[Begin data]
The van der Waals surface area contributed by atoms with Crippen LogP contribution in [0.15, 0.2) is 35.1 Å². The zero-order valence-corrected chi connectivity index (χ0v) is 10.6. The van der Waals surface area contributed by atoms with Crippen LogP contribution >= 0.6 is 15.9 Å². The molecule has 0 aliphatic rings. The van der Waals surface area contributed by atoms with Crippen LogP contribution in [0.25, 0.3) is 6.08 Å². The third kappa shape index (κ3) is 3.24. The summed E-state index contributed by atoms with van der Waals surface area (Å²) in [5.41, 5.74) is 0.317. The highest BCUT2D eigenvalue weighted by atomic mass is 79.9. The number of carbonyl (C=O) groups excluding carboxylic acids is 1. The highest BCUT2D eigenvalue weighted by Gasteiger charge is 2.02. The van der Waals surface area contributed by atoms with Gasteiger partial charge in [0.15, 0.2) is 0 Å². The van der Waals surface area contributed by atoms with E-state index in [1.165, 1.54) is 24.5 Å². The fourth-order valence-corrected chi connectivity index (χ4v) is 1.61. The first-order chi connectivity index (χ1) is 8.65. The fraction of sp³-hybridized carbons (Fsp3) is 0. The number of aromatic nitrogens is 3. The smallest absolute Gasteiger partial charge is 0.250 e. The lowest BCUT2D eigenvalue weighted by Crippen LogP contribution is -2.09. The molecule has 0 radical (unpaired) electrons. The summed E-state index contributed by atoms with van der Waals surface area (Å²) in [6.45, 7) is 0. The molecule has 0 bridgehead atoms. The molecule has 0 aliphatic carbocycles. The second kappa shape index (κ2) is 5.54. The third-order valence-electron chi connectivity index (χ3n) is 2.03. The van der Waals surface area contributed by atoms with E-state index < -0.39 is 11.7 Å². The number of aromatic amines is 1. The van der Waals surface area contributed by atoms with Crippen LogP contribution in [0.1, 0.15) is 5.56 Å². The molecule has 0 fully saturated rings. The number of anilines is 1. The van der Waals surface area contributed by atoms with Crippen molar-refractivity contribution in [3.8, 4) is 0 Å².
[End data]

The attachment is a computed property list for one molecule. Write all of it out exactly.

The van der Waals surface area contributed by atoms with Crippen LogP contribution in [0.15, 0.2) is 35.1 Å². The zero-order valence-corrected chi connectivity index (χ0v) is 10.6. The van der Waals surface area contributed by atoms with Crippen LogP contribution >= 0.6 is 15.9 Å². The molecule has 0 aliphatic rings. The van der Waals surface area contributed by atoms with Crippen LogP contribution in [0.25, 0.3) is 6.08 Å². The third kappa shape index (κ3) is 3.24. The summed E-state index contributed by atoms with van der Waals surface area (Å²) in [5.41, 5.74) is 0.317. The highest BCUT2D eigenvalue weighted by atomic mass is 79.9. The number of carbonyl (C=O) groups excluding carboxylic acids is 1. The highest BCUT2D eigenvalue weighted by Gasteiger charge is 2.02. The van der Waals surface area contributed by atoms with Gasteiger partial charge in [0.15, 0.2) is 0 Å². The van der Waals surface area contributed by atoms with E-state index in [1.165, 1.54) is 24.5 Å². The fourth-order valence-corrected chi connectivity index (χ4v) is 1.61. The first-order chi connectivity index (χ1) is 8.65. The fraction of sp³-hybridized carbons (Fsp3) is 0. The number of aromatic nitrogens is 3. The smallest absolute Gasteiger partial charge is 0.250 e. The lowest BCUT2D eigenvalue weighted by Crippen LogP contribution is -2.09. The molecule has 0 radical (unpaired) electrons. The summed E-state index contributed by atoms with van der Waals surface area (Å²) in [6.45, 7) is 0. The molecule has 0 bridgehead atoms. The molecule has 0 aliphatic carbocycles. The second kappa shape index (κ2) is 5.54. The third-order valence-electron chi connectivity index (χ3n) is 2.03. The van der Waals surface area contributed by atoms with E-state index < -0.39 is 11.7 Å². The number of aromatic amines is 1. The van der Waals surface area contributed by atoms with Crippen LogP contribution in [0.1, 0.15) is 5.56 Å². The molecule has 0 fully saturated rings. The number of anilines is 1. The van der Waals surface area contributed by atoms with Crippen molar-refractivity contribution in [3.8, 4) is 0 Å².